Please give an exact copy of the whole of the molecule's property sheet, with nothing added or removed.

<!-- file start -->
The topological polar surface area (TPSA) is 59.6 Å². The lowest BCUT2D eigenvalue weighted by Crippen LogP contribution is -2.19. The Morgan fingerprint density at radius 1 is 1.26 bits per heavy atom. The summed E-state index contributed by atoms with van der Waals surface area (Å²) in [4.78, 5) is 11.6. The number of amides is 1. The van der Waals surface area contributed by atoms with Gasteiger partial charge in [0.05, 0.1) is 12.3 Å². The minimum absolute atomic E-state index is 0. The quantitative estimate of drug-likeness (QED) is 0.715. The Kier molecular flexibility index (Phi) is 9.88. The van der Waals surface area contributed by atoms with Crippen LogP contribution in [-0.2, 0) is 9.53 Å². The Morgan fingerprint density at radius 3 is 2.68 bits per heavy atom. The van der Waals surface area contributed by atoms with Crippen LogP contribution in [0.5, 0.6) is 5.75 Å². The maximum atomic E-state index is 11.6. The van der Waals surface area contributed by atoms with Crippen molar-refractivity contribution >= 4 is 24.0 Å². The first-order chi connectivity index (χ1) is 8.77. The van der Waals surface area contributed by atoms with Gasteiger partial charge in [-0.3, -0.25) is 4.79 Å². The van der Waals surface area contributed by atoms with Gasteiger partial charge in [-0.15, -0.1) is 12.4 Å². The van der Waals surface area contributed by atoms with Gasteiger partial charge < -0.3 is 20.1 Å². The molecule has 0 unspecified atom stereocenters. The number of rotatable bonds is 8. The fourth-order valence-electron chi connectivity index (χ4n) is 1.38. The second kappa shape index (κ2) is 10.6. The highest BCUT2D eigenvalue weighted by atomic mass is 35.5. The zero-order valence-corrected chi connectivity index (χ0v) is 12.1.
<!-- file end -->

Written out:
The topological polar surface area (TPSA) is 59.6 Å². The lowest BCUT2D eigenvalue weighted by Crippen LogP contribution is -2.19. The Morgan fingerprint density at radius 1 is 1.26 bits per heavy atom. The summed E-state index contributed by atoms with van der Waals surface area (Å²) in [4.78, 5) is 11.6. The number of amides is 1. The van der Waals surface area contributed by atoms with Gasteiger partial charge in [0.05, 0.1) is 12.3 Å². The minimum absolute atomic E-state index is 0. The quantitative estimate of drug-likeness (QED) is 0.715. The Kier molecular flexibility index (Phi) is 9.88. The van der Waals surface area contributed by atoms with Crippen LogP contribution in [-0.2, 0) is 9.53 Å². The Morgan fingerprint density at radius 3 is 2.68 bits per heavy atom. The van der Waals surface area contributed by atoms with Crippen LogP contribution in [0.5, 0.6) is 5.75 Å². The maximum atomic E-state index is 11.6. The van der Waals surface area contributed by atoms with Crippen molar-refractivity contribution >= 4 is 24.0 Å². The first-order chi connectivity index (χ1) is 8.77. The van der Waals surface area contributed by atoms with Gasteiger partial charge in [-0.3, -0.25) is 4.79 Å². The van der Waals surface area contributed by atoms with Gasteiger partial charge in [-0.15, -0.1) is 12.4 Å². The van der Waals surface area contributed by atoms with Gasteiger partial charge < -0.3 is 20.1 Å². The molecule has 0 unspecified atom stereocenters. The number of rotatable bonds is 8. The fourth-order valence-electron chi connectivity index (χ4n) is 1.38. The second kappa shape index (κ2) is 10.6. The highest BCUT2D eigenvalue weighted by atomic mass is 35.5. The zero-order valence-corrected chi connectivity index (χ0v) is 12.1.